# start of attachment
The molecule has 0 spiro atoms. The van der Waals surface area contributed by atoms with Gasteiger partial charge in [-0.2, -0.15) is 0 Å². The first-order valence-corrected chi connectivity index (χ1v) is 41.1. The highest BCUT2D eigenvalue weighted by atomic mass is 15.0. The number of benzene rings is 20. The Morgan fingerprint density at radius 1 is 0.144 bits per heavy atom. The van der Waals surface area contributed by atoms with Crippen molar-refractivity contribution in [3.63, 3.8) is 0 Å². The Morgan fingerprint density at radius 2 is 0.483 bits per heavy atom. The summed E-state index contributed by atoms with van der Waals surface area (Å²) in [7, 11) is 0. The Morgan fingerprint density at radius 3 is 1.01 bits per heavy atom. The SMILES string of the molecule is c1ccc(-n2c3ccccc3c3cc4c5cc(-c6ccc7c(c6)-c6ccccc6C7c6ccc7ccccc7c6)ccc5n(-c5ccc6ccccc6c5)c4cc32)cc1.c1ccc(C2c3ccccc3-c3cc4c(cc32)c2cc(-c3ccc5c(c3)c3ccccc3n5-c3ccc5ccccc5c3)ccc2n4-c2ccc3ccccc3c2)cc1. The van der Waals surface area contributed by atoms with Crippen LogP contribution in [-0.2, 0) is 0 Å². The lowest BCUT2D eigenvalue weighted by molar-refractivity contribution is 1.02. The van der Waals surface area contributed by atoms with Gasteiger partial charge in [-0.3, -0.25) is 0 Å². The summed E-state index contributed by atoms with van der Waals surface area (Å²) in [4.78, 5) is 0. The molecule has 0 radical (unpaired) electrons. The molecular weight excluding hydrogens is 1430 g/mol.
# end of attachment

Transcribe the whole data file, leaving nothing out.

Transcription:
The molecule has 0 spiro atoms. The van der Waals surface area contributed by atoms with Gasteiger partial charge in [-0.2, -0.15) is 0 Å². The first-order valence-corrected chi connectivity index (χ1v) is 41.1. The highest BCUT2D eigenvalue weighted by atomic mass is 15.0. The number of benzene rings is 20. The Morgan fingerprint density at radius 1 is 0.144 bits per heavy atom. The van der Waals surface area contributed by atoms with Crippen molar-refractivity contribution in [3.63, 3.8) is 0 Å². The Morgan fingerprint density at radius 2 is 0.483 bits per heavy atom. The summed E-state index contributed by atoms with van der Waals surface area (Å²) in [7, 11) is 0. The Morgan fingerprint density at radius 3 is 1.01 bits per heavy atom. The SMILES string of the molecule is c1ccc(-n2c3ccccc3c3cc4c5cc(-c6ccc7c(c6)-c6ccccc6C7c6ccc7ccccc7c6)ccc5n(-c5ccc6ccccc6c5)c4cc32)cc1.c1ccc(C2c3ccccc3-c3cc4c(cc32)c2cc(-c3ccc5c(c3)c3ccccc3n5-c3ccc5ccccc5c3)ccc2n4-c2ccc3ccccc3c2)cc1. The van der Waals surface area contributed by atoms with Crippen LogP contribution in [-0.2, 0) is 0 Å². The lowest BCUT2D eigenvalue weighted by molar-refractivity contribution is 1.02. The van der Waals surface area contributed by atoms with Gasteiger partial charge in [-0.3, -0.25) is 0 Å². The summed E-state index contributed by atoms with van der Waals surface area (Å²) in [4.78, 5) is 0. The molecule has 0 radical (unpaired) electrons. The molecular weight excluding hydrogens is 1430 g/mol.